Panthera tigris (Felidae) tigers and COVID-19

I got many questions about the report of a tiger in the Bronx zoo with COVID-19.  I will confess I was intrigued but also a bit impatient that it took over the media for a day. We do not want to get too distracted by outliers in a pandemic and not keep our eyes on the ball. 

Yet, wait, maybe tigers with COVID-19 is a part of the center of the story because COVID-19 is a “spillover” event. It is another example of the interconnections of this living world and the notion of “One Health”.   One Health is the frontier of public health and is an ecological vision of health that includes animals, humans, and the environment.  Throughout the last few decades, diseases that spill over from animals to humans have been on the rise.  Most of the notable pandemics started as spillover events including HIV/AIDS, Ebola, avian influenza, and now COVID-19.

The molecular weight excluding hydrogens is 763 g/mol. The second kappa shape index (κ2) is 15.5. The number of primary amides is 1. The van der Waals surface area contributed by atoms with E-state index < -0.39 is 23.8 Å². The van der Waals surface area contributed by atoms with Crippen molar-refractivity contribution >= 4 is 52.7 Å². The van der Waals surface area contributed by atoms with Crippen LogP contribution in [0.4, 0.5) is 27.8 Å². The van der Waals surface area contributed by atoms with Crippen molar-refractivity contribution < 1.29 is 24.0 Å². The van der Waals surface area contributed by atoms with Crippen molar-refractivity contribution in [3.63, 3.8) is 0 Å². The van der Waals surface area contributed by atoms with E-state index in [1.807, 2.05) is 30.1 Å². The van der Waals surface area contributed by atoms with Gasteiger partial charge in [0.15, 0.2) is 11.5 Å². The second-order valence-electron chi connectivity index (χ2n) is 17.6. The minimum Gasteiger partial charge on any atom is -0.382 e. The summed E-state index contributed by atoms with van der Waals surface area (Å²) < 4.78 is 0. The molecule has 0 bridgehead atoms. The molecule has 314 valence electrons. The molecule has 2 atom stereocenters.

I went to one of my favorite One Health experts Vanessa Grunkemeyer DVM MPH faculty at University of New Hampshire and I asked about the tiger and the story and here is what she said.

“Yes, the tigers have gotten a lot of press and are causing quite a buzz even in the vet community. Unfortunately, the data on non-human animals and COVID-19 is sparse and evolving every day (so much about this disease is). One of clearest write-ups I have seen about the tigers came through promed (I included it below) from the zoo vet who oversees these animals. The American Veterinary Medical Association (AVMA) is keeping up to date and posting great information for animal owners/general public on their website (   However, I particularly love the updates by Dr. Scott Weese a public health vet from Canada, on his Worms and Germs blog (